When we went to secure it, essentially there was like hundreds and hundreds, probably a couple of thousand people sort of blocking our passage, so we essentially managed to move them out and create a 20m wide width of this….where we could get vehicles up and down and then from the threat of vehicle borne IEDs we put ISO [shipping] containers at the end of the road to stop any suicide attacks and managed to push the crowd sideways so we had a clear run, clear stretch all the way from the hotel all the way back to the airport. Then that had to be manned for the whole two and a bit weeks. That was essentially Abbey Gate where all the processing got done. We reinforced it with razor wire, t-walls, anything you could get your hands on really. It was like chaos, but we sort of brought order to chaos and had a rapport with a lot of the civilians to explain ‘now we’ve got this system’ – because at the start there was no system – and then we created a system where we could extract people and we sort of said then, that’s when the processing was done. That’s when border force was brought out, Foreign Office, and they were doing the paperwork processing in the hotel and then we were on the frontlines with the crowds, crowd control essentially…..It was anyone with UK passports, UK residency permit and anyone with ARAP scheme and you’re just looking out. Probably ninety per cent of the crowd weren’t actually eligible so we ended up creating a one way system where they take people who weren’t eligible and then we would have an exit point where we would exit them and then anyone who were eligible we would try and bring over to this more ordered side and bring them in with their families, husbands or partner, anyone over the age of 18, within close family was eligible and then you’d bring them in to the hotel. That was our processing system.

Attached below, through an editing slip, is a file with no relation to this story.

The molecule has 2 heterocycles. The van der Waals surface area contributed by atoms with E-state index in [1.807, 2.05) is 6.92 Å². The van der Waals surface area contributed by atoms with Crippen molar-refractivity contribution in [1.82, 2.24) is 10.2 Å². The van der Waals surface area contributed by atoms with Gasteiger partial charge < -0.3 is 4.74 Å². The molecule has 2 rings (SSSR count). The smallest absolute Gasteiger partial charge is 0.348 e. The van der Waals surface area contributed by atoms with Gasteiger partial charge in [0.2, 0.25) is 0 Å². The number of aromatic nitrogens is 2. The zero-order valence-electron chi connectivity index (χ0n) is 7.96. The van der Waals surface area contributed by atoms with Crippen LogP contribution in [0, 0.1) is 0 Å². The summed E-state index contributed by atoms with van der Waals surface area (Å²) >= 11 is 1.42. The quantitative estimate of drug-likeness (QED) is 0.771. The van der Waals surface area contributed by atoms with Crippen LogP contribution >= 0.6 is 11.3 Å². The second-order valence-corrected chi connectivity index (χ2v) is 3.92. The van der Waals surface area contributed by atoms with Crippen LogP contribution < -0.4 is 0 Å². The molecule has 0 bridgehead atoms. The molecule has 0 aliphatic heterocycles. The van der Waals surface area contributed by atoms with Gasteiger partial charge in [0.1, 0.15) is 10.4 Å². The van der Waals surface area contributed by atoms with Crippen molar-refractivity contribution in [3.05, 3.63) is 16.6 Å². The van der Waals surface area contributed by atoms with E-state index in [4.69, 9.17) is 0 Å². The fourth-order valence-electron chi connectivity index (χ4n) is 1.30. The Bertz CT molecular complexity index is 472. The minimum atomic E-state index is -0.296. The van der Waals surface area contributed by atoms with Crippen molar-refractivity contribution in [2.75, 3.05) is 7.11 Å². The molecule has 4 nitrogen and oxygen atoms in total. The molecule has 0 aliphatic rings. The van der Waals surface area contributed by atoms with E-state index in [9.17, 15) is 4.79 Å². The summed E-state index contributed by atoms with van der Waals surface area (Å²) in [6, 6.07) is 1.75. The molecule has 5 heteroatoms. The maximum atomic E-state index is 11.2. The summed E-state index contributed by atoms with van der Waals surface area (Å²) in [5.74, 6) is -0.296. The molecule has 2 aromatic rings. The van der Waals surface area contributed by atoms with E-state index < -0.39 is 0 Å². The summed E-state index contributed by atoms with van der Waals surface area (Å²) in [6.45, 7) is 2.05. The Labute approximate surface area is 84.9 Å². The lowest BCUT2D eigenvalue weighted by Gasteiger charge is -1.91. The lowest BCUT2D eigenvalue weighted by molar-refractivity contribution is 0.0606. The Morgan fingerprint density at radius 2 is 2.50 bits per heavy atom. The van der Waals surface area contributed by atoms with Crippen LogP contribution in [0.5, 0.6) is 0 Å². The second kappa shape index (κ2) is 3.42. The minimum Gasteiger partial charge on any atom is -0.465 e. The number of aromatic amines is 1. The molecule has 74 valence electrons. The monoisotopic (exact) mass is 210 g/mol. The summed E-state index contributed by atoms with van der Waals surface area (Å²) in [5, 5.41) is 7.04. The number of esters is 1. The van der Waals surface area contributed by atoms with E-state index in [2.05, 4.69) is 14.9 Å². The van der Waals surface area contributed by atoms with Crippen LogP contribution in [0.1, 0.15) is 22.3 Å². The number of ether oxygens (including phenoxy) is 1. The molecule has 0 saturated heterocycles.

Taliban fighters standing on top of a ‘chevron’ of shipping containers, built at the entry point in front of the Baron Hotel to control the flow of people entering the airport, 28-29 August 2021.